ARVO 2017 Final Thoughts: Intersections
May 15, 2017
by Jennifer Phillips, Ph.D.
Another ARVO is in the books. This year’s program had the excellence and variety I’ve come to expect from this meeting, in addition to the opportunities to make contact with current collaborators and lay groundwork for future cooperative efforts. Throughout the meeting I was learning things that triggered new thoughts on various ongoing projects, and I spent the week firing off missives to my research group back home “Can you check on X?” “Let’s get set up to try Y” “Hey guys, new direction on Z” and so forth. This is how the wheels of scientific discovery turn, and it’s what keeps me in the game, because quite honestly, it’s SO MUCH FUN.
That said, the fact that I enjoy my work so much should not lead you to think for one minute that I don’t take it seriously. I’m employed by a public University. I’m paid by federal grant money, but I work for you—the Usher community. More specifically, my work has a greater purpose because you exist, because you are watching, hoping, and holding me accountable.
There’s a trend in science right now that I think began in the business community some years ago, to refer to isolated research endeavors as ‘silos’. To some extent, taking a deep dive into an intense and specific research question is inevitably isolating. Truthfully, there are not many people in the world with whom I could have a nitty gritty conversation about my work without having to back up and explain at least one element. I hasten to clarify that this is not because I’m especially accomplished or clever, it’s just the nature of research at this level. Yet most of us recognize that, while ‘siloing’ is unavoidable in many cases, it presents significant limitations as well. I can’t move my discoveries about Usher syndrome out of the silo unless I can forge connections with people who have expertise in different areas. I need my work to intersect with people who know Usher syndrome in different ways than I do—clinicians, patients, and parents. I need to intersect with people or entities who have the structural support to transport this work out of my silo—people who make tools that we can use in the lab to take the next research step forward, people who finance tractable or promising therapies, and people who know the ins and outs of how to get from the bench to the bedside. And that’s true of every Usher researcher out there.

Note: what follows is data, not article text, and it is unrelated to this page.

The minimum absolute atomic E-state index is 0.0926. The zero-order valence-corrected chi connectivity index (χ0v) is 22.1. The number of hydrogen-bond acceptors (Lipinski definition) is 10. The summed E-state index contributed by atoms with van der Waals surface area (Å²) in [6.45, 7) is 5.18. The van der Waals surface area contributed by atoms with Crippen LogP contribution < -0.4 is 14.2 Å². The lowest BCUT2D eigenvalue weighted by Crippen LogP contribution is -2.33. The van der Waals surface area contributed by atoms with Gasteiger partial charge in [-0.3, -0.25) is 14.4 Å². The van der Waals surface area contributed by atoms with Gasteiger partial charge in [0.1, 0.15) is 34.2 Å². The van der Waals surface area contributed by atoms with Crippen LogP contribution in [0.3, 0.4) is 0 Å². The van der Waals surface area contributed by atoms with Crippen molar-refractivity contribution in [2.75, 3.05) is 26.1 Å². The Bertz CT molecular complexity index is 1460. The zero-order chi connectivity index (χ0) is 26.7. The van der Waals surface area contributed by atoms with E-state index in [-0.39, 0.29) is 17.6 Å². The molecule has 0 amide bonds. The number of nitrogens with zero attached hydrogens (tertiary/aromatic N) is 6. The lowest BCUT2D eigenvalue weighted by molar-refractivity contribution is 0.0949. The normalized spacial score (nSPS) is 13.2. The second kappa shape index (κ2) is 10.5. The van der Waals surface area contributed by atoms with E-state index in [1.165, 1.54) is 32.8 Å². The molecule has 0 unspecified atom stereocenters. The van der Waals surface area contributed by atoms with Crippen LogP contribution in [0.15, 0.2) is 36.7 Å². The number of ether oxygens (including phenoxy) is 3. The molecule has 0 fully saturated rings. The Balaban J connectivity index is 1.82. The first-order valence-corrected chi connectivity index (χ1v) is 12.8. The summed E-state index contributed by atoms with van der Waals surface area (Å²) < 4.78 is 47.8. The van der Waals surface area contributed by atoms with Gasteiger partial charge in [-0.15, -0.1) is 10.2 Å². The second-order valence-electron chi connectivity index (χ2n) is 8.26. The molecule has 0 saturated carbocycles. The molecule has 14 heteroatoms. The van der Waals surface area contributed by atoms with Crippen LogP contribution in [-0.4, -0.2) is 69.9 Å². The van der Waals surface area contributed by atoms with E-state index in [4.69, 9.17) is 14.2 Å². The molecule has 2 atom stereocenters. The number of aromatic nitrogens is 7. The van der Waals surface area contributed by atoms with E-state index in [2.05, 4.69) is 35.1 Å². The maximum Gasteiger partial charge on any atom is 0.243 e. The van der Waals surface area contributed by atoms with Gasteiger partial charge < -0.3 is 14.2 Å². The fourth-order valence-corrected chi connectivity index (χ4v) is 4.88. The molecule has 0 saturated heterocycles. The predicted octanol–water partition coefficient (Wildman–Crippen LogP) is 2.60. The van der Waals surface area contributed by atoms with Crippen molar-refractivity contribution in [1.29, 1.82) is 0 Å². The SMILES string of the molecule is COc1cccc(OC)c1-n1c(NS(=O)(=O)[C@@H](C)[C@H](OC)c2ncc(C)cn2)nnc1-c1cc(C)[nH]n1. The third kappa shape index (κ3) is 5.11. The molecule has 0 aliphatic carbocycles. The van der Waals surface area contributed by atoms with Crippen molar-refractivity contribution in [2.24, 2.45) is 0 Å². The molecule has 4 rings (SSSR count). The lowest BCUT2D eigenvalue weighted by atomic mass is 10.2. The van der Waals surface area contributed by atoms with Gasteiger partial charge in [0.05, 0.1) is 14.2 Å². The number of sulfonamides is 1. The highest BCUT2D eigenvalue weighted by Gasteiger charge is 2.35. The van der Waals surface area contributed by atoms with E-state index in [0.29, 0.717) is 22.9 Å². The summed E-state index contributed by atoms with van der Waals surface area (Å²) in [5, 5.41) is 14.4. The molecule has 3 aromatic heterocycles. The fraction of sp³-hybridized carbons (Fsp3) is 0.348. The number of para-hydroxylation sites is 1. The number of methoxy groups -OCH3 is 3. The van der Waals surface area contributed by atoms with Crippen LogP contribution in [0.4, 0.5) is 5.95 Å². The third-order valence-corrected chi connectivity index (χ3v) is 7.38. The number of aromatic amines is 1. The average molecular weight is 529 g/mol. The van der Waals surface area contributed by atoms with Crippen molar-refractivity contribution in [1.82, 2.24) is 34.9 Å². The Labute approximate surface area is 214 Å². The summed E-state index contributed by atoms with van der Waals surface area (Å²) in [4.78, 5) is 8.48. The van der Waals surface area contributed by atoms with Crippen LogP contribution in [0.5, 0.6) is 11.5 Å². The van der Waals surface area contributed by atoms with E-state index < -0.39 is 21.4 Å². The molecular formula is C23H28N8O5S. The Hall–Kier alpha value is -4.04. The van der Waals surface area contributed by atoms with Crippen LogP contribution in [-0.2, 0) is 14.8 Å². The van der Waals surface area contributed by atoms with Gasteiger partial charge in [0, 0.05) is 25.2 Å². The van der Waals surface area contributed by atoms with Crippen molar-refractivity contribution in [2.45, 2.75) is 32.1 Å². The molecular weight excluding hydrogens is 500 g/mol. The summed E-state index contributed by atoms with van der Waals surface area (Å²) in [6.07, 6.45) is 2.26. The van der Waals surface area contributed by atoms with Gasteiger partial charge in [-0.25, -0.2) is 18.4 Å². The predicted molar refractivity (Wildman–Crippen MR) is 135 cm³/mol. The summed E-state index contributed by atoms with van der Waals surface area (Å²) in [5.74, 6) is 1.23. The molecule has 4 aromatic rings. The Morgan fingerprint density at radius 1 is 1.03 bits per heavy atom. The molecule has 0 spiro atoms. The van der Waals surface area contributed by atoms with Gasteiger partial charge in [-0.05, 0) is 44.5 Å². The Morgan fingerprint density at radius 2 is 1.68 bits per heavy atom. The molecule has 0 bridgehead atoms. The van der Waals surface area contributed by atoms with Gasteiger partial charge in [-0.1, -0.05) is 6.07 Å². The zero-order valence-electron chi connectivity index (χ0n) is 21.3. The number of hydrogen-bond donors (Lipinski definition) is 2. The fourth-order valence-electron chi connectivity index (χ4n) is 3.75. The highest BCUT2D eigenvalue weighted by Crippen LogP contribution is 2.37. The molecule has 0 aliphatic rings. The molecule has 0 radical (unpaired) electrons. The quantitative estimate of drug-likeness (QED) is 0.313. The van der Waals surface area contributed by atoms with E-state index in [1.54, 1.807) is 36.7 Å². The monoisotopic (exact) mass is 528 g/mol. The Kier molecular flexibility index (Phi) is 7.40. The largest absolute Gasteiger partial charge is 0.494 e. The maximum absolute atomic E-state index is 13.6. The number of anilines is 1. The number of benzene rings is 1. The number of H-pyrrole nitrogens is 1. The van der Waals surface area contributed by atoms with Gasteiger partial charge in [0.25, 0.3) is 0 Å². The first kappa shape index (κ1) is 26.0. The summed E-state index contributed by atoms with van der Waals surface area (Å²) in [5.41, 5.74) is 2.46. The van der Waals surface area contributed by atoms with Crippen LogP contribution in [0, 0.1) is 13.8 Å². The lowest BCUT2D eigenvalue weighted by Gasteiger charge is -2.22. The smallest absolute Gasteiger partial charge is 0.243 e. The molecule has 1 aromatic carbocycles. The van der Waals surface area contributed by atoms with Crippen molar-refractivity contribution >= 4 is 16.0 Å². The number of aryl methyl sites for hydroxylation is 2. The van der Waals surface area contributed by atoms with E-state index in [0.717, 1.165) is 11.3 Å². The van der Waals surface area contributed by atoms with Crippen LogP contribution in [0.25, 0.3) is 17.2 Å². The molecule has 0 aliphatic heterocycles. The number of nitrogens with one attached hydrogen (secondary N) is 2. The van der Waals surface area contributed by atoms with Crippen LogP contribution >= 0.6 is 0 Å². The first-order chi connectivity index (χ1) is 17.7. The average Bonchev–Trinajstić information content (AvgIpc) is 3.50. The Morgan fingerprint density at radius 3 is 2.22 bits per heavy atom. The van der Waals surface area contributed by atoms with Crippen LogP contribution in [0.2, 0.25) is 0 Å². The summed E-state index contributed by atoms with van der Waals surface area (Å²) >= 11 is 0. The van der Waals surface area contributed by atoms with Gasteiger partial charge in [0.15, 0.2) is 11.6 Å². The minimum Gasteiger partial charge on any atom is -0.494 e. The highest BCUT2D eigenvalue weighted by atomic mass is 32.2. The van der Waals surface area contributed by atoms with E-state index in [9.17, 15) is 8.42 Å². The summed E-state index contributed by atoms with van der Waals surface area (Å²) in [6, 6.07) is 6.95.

For all that we know what we need to do, making it happen can be challenging. Conferences like ARVO present great opportunities to find those intersections by chance, but meetings specifically designed to bring together experts from different disciplines and set them the task of finding intersections to a specific end are even better. I was lucky enough to attend such a meeting hosted by the Usher 1F Collaborative the day after ARVO concluded. It was masterfully programmed to bring researchers with USH-specific projects together with researchers developing new therapeutic tools along with experts in getting treatments cued up for clinical trials and FDA approval.
While no single meeting is going to resolve the complex and multi-layered challenges of curing Usher syndrome, meetings like this are essential. My call to fellow researchers is to look for ways to engage with other fields as much as possible. Tools are rolling out faster than ever before, and scientists in non-applied fields are literally begging for people just like us to use their new inventions on our projects. Find them and do it!
My call to the USH community at large is to do what you can to bring these opportunities together. Organize. Be the bridge. You are the crucible in which complementary ideas can blend and become something stronger and more promising than ever. Everyone’s got a stake in this, so let’s knock down the silos and get going.